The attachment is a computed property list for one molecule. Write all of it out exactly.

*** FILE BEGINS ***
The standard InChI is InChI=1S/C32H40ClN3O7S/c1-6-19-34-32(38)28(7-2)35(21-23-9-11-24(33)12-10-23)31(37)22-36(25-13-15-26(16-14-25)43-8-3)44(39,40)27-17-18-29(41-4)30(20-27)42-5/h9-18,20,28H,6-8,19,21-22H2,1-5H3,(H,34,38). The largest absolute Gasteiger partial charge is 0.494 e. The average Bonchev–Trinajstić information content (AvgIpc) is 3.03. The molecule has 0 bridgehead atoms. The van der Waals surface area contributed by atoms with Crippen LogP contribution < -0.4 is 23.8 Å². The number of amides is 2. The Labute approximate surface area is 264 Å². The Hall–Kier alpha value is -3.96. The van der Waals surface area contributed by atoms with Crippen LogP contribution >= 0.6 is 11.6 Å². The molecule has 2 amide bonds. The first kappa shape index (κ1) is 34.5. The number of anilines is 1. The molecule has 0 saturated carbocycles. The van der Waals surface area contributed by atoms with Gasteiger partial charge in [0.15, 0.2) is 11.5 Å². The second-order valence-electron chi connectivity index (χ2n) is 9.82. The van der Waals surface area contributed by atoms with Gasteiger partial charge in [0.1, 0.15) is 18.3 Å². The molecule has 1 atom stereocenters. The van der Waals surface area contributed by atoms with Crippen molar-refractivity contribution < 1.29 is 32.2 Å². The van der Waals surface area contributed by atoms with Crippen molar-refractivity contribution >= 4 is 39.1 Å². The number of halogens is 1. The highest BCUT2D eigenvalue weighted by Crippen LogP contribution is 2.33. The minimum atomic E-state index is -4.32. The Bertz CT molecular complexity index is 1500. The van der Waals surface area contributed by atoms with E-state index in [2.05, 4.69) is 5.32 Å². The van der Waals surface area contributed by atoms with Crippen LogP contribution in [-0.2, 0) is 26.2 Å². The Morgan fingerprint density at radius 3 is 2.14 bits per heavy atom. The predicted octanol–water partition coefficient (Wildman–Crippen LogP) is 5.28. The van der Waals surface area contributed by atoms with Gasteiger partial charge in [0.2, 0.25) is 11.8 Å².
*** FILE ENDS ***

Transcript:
The standard InChI is InChI=1S/C32H40ClN3O7S/c1-6-19-34-32(38)28(7-2)35(21-23-9-11-24(33)12-10-23)31(37)22-36(25-13-15-26(16-14-25)43-8-3)44(39,40)27-17-18-29(41-4)30(20-27)42-5/h9-18,20,28H,6-8,19,21-22H2,1-5H3,(H,34,38). The largest absolute Gasteiger partial charge is 0.494 e. The average Bonchev–Trinajstić information content (AvgIpc) is 3.03. The molecule has 0 bridgehead atoms. The van der Waals surface area contributed by atoms with Crippen LogP contribution < -0.4 is 23.8 Å². The number of amides is 2. The Labute approximate surface area is 264 Å². The Hall–Kier alpha value is -3.96. The van der Waals surface area contributed by atoms with Crippen LogP contribution >= 0.6 is 11.6 Å². The molecule has 2 amide bonds. The first kappa shape index (κ1) is 34.5. The number of anilines is 1. The molecule has 0 saturated carbocycles. The van der Waals surface area contributed by atoms with Gasteiger partial charge in [0.15, 0.2) is 11.5 Å². The second-order valence-electron chi connectivity index (χ2n) is 9.82. The van der Waals surface area contributed by atoms with Gasteiger partial charge in [0.1, 0.15) is 18.3 Å². The molecule has 1 atom stereocenters. The van der Waals surface area contributed by atoms with Crippen molar-refractivity contribution < 1.29 is 32.2 Å². The van der Waals surface area contributed by atoms with Crippen molar-refractivity contribution >= 4 is 39.1 Å². The number of halogens is 1. The highest BCUT2D eigenvalue weighted by Crippen LogP contribution is 2.33. The minimum atomic E-state index is -4.32. The Bertz CT molecular complexity index is 1500. The van der Waals surface area contributed by atoms with E-state index in [2.05, 4.69) is 5.32 Å². The van der Waals surface area contributed by atoms with Crippen LogP contribution in [-0.2, 0) is 26.2 Å². The Morgan fingerprint density at radius 3 is 2.14 bits per heavy atom. The predicted octanol–water partition coefficient (Wildman–Crippen LogP) is 5.28. The van der Waals surface area contributed by atoms with Gasteiger partial charge in [0.2, 0.25) is 11.8 Å².